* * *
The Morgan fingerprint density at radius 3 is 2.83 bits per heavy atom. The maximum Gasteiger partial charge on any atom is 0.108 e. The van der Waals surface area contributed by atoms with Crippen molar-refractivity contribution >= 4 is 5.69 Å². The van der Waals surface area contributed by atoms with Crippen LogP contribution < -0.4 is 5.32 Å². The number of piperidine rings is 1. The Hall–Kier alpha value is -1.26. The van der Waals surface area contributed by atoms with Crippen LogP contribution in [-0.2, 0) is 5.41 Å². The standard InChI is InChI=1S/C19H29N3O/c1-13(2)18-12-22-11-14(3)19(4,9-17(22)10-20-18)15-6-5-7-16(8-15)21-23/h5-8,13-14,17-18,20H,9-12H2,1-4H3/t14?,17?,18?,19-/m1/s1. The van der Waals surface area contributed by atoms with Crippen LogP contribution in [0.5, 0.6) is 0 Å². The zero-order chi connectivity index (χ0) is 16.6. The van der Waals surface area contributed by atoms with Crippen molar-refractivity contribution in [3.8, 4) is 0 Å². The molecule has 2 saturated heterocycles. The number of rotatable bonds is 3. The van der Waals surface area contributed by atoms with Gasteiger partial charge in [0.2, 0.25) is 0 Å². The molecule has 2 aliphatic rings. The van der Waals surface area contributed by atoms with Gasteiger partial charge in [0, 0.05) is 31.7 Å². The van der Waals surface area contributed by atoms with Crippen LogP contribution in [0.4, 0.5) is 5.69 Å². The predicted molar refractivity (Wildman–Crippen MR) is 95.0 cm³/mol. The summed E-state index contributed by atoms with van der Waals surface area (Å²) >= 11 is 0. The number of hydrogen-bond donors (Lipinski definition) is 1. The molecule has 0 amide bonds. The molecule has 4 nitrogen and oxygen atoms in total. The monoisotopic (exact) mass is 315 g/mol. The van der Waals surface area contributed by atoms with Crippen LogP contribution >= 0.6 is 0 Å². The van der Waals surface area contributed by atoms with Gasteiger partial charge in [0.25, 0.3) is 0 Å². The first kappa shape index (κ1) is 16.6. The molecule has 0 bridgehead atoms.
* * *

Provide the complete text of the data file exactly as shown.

The Morgan fingerprint density at radius 3 is 2.83 bits per heavy atom. The maximum Gasteiger partial charge on any atom is 0.108 e. The van der Waals surface area contributed by atoms with Crippen molar-refractivity contribution >= 4 is 5.69 Å². The van der Waals surface area contributed by atoms with Crippen LogP contribution < -0.4 is 5.32 Å². The number of piperidine rings is 1. The Hall–Kier alpha value is -1.26. The van der Waals surface area contributed by atoms with Crippen LogP contribution in [-0.2, 0) is 5.41 Å². The standard InChI is InChI=1S/C19H29N3O/c1-13(2)18-12-22-11-14(3)19(4,9-17(22)10-20-18)15-6-5-7-16(8-15)21-23/h5-8,13-14,17-18,20H,9-12H2,1-4H3/t14?,17?,18?,19-/m1/s1. The van der Waals surface area contributed by atoms with Crippen LogP contribution in [0.5, 0.6) is 0 Å². The zero-order chi connectivity index (χ0) is 16.6. The van der Waals surface area contributed by atoms with Crippen molar-refractivity contribution in [3.8, 4) is 0 Å². The molecule has 2 saturated heterocycles. The number of rotatable bonds is 3. The van der Waals surface area contributed by atoms with Gasteiger partial charge in [0.2, 0.25) is 0 Å². The molecule has 2 aliphatic rings. The van der Waals surface area contributed by atoms with Gasteiger partial charge in [0, 0.05) is 31.7 Å². The van der Waals surface area contributed by atoms with Crippen LogP contribution in [0.4, 0.5) is 5.69 Å². The predicted molar refractivity (Wildman–Crippen MR) is 95.0 cm³/mol. The summed E-state index contributed by atoms with van der Waals surface area (Å²) >= 11 is 0. The number of hydrogen-bond donors (Lipinski definition) is 1. The molecule has 0 amide bonds. The molecule has 4 nitrogen and oxygen atoms in total. The monoisotopic (exact) mass is 315 g/mol. The van der Waals surface area contributed by atoms with Crippen LogP contribution >= 0.6 is 0 Å². The van der Waals surface area contributed by atoms with Gasteiger partial charge in [0.25, 0.3) is 0 Å². The first kappa shape index (κ1) is 16.6. The molecule has 0 bridgehead atoms.